Sales Channels. Once you have determined the specifics of your target market, the question that follows is, “How will we reach them?”
As described above, whether or not you open on the fancy street or out of a back alley depends entirely on your target market. There is a wonderful tool called the marketing mix (perhaps better known as the four Ps of marketing), and I would encourage you to review the concept and insert your focus here in the sales channels box. Put simply, will you attract your customers with a low price, lots of fancy promotions, the best quality product, or a location (place) so noticeable that no promotion would ever be necessary. Generally speaking, you would not have the best product and the best price unless you relied solely on word of mouth (hint: free) for your promotion. We all know to beware of those expensive ad campaigns that claim to have both.
Once you have determined your positioning in the marketing mix, begin detailing the strategy. If your focus is on price, will everything be the cheapest, or will you rely on a few loss leaders to bring in clientele? If your focus is on promotion, will you be using social media campagins, influencer marketing, Google Ads, flyers, coupons, TV, billboards… the list goes on.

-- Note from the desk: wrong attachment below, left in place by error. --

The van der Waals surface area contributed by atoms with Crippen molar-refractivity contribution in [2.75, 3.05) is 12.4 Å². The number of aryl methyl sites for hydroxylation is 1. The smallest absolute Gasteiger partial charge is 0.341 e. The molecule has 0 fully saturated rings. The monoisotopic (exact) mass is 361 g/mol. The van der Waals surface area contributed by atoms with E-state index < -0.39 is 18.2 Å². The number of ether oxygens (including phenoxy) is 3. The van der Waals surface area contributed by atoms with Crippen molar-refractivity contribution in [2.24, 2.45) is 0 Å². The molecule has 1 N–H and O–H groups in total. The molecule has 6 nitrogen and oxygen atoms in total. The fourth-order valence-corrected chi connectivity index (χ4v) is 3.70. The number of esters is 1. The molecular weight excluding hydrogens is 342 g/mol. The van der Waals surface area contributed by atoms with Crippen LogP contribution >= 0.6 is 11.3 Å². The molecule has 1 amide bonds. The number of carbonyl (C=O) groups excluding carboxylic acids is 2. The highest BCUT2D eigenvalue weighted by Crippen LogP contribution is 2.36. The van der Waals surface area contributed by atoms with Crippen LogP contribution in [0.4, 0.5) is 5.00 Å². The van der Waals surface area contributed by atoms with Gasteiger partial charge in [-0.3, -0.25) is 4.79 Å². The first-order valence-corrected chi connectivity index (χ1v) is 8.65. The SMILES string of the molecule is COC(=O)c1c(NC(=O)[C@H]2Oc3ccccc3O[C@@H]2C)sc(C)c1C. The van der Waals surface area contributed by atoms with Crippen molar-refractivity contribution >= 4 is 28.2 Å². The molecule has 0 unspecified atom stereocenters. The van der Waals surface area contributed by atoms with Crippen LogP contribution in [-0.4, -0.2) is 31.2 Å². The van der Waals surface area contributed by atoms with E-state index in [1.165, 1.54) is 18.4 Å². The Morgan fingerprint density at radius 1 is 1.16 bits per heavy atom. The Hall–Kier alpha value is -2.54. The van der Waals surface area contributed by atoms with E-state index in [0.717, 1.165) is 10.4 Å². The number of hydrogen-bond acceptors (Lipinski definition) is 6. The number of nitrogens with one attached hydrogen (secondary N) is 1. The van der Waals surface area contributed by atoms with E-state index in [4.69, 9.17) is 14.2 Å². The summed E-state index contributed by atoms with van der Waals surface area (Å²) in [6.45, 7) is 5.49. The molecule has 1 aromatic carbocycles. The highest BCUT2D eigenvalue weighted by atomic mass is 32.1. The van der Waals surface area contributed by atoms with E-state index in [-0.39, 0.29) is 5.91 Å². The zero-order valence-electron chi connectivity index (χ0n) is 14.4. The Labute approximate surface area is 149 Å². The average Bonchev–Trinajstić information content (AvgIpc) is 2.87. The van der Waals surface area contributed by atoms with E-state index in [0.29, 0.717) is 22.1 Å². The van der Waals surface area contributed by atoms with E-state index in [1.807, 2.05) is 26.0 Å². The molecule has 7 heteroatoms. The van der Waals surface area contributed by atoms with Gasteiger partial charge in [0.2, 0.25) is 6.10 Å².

There is a “T” note in here as well, B4Ters. While Google or Facebook ads will certainly not allow you to target a certain people group (I think we can agree on the reasons for that), you can of course develop ads that target interests, age, gender, location, etc. Knowing the characteristics of your target market will save you tons money when it comes to developing marketing strategies. It’s like the difference between casting your net all night to catch nothing or Jesus saying to throw the net right here; right now. Get my meaning?
Read Part 3 of The B4T Canvas Here